SETTING: Cigarette consumption has rapidly increased in Egypt and large numbers of young people are now smoking, but little is known about factors influencing smoking behavior in Egyptian adolescents. OBJECTIVE: To determine whether working is associated with cigarette smoking among Egyptian adolescent males. DESIGN: Data were from the nationally representative Adolescence and Social Change in Egypt survey. A total of 4354 boys and 4773 girls aged 10-19 years and one adult in each household were interviewed between March and August 1997. Given the low prevalence of smoking among girls, they were excluded from this analysis. RESULTS: Workers tended to be older, have more smoking peers, be of lower socio-economic status and live in rural regions; these confounders were included in multi-variate models. Comparing former and never workers, the OR of ever smoking was 1.57 (95%CI 1.17-2.12), and that of current smoking was 1.46 (95%CI 0.99-2.25); comparing unpaid workers and never workers, the OR for ever smoking was 0.86 (95%CI 0.63-1.19), and for current smoking it was 1.08 (95%CI 0.69-1.67); and comparing paid workers with never workers, the OR for ever smoking was 1.36 (95%CI 1.00-1.85) while for current smoking it was 1.68 (95%CI 1.07-2.65). CONCLUSION: Egyptian boys who do paid work have a higher likelihood of smoking. Policy makers can target youths at high risk for smoking in industries that hire adolescents.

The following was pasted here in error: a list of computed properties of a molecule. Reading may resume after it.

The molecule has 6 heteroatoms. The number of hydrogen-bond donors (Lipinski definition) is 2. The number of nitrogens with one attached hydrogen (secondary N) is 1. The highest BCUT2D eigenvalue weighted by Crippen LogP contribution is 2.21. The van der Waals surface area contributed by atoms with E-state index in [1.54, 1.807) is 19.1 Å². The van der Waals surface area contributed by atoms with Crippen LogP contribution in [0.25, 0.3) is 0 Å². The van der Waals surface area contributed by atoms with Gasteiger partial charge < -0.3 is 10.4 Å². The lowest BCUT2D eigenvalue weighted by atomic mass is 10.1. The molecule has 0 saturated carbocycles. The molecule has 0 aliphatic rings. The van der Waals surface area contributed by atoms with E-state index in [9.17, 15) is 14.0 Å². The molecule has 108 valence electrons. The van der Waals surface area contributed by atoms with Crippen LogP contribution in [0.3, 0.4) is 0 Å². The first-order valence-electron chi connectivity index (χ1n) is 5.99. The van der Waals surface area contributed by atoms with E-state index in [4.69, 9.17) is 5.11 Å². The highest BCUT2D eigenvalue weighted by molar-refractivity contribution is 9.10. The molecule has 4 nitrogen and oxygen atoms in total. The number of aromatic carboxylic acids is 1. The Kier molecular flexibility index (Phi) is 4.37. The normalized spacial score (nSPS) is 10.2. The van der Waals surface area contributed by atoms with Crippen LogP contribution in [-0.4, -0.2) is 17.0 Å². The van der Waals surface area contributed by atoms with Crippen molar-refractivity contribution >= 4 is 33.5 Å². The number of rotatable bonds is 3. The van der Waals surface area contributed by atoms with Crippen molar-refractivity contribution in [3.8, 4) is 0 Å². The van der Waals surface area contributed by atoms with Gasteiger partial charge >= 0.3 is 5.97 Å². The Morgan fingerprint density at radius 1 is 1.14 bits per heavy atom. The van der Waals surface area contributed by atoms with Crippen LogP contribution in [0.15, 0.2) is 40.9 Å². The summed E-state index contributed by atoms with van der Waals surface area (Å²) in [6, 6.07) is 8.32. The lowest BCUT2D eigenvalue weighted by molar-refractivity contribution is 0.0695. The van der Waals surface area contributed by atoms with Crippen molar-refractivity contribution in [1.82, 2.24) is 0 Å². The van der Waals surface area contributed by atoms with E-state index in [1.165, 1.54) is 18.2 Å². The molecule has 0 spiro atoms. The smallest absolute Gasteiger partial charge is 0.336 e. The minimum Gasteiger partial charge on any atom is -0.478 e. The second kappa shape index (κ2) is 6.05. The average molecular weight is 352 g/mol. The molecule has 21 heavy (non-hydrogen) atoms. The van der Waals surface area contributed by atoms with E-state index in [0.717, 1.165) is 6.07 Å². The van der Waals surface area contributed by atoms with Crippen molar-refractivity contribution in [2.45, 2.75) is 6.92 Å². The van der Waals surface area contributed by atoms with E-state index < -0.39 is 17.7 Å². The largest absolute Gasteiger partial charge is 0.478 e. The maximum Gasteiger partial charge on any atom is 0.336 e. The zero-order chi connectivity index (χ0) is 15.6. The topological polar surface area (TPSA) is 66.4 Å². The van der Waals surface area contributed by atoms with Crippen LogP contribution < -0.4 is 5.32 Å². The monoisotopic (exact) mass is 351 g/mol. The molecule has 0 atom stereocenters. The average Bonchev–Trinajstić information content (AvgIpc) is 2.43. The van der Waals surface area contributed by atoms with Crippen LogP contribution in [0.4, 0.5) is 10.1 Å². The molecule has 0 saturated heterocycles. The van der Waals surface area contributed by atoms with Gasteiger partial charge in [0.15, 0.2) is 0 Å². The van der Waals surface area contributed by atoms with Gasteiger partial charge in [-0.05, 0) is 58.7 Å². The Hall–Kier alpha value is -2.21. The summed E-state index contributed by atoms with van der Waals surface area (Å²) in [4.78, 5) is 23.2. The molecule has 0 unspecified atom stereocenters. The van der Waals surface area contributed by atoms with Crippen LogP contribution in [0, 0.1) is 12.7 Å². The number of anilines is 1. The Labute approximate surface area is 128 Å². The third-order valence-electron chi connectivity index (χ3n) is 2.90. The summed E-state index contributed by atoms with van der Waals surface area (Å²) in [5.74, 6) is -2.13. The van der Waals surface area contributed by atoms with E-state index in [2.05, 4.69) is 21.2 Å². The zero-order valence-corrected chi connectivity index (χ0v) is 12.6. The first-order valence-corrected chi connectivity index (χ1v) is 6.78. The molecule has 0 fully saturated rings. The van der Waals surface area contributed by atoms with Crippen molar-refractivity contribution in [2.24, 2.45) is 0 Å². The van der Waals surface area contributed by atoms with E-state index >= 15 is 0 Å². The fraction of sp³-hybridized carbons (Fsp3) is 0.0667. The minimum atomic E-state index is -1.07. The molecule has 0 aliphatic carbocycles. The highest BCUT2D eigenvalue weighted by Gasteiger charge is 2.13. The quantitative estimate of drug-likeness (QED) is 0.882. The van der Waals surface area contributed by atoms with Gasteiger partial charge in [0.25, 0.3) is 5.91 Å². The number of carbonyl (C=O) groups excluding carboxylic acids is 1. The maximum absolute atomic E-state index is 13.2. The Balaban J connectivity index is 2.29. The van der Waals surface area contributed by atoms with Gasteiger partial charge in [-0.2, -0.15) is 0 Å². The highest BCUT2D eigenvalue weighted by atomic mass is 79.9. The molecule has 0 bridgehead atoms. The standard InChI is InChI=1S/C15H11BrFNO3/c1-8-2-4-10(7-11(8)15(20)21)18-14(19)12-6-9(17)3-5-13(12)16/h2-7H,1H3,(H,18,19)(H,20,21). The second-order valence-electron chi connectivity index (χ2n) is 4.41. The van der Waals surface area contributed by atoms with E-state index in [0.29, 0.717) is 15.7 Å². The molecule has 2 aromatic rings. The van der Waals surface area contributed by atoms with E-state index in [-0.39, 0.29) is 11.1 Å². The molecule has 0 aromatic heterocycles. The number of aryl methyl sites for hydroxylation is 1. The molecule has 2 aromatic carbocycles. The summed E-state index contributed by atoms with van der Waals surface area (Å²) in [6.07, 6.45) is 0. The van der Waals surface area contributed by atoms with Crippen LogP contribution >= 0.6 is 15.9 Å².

|Original language||English (US)|
|Number of pages||7|
|Journal||International Journal of Tuberculosis and Lung Disease|
|State||Published - Jun 2008|
ASJC Scopus subject areas
- Pulmonary and Respiratory Medicine
- Infectious Diseases